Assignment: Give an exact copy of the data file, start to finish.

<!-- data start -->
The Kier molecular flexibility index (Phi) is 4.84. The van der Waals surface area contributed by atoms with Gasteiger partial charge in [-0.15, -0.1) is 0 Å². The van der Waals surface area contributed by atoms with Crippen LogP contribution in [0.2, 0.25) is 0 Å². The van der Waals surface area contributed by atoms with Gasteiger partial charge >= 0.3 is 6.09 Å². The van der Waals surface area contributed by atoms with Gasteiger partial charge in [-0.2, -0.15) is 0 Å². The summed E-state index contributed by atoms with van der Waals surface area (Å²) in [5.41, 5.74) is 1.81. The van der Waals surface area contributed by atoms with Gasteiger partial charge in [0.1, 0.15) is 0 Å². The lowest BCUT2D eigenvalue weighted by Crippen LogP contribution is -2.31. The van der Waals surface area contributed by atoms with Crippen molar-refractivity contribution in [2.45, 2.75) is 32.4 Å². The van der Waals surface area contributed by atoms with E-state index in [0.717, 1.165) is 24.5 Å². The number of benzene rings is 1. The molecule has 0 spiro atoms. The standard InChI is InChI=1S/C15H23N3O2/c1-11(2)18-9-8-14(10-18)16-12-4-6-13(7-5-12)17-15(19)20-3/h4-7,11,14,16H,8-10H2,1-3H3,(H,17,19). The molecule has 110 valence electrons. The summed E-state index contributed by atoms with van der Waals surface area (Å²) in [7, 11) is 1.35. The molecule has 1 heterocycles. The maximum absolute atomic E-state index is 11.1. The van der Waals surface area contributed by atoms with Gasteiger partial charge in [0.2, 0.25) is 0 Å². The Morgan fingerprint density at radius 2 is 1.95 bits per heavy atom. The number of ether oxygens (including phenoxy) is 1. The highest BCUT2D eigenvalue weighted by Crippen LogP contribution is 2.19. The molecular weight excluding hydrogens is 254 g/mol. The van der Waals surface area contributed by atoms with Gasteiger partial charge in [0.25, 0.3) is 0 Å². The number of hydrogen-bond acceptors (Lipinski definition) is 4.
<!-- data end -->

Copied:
The Kier molecular flexibility index (Phi) is 4.84. The van der Waals surface area contributed by atoms with Gasteiger partial charge in [-0.15, -0.1) is 0 Å². The van der Waals surface area contributed by atoms with Crippen LogP contribution in [0.2, 0.25) is 0 Å². The van der Waals surface area contributed by atoms with Gasteiger partial charge >= 0.3 is 6.09 Å². The van der Waals surface area contributed by atoms with Gasteiger partial charge in [-0.2, -0.15) is 0 Å². The summed E-state index contributed by atoms with van der Waals surface area (Å²) in [5.41, 5.74) is 1.81. The van der Waals surface area contributed by atoms with Gasteiger partial charge in [0.1, 0.15) is 0 Å². The lowest BCUT2D eigenvalue weighted by Crippen LogP contribution is -2.31. The van der Waals surface area contributed by atoms with Crippen molar-refractivity contribution in [2.45, 2.75) is 32.4 Å². The van der Waals surface area contributed by atoms with E-state index in [0.717, 1.165) is 24.5 Å². The number of benzene rings is 1. The molecule has 0 spiro atoms. The standard InChI is InChI=1S/C15H23N3O2/c1-11(2)18-9-8-14(10-18)16-12-4-6-13(7-5-12)17-15(19)20-3/h4-7,11,14,16H,8-10H2,1-3H3,(H,17,19). The molecule has 110 valence electrons. The summed E-state index contributed by atoms with van der Waals surface area (Å²) in [7, 11) is 1.35. The molecule has 1 heterocycles. The maximum absolute atomic E-state index is 11.1. The van der Waals surface area contributed by atoms with Gasteiger partial charge in [0.2, 0.25) is 0 Å². The Morgan fingerprint density at radius 2 is 1.95 bits per heavy atom. The number of ether oxygens (including phenoxy) is 1. The highest BCUT2D eigenvalue weighted by Crippen LogP contribution is 2.19. The molecular weight excluding hydrogens is 254 g/mol. The van der Waals surface area contributed by atoms with Gasteiger partial charge in [0.25, 0.3) is 0 Å². The number of hydrogen-bond acceptors (Lipinski definition) is 4.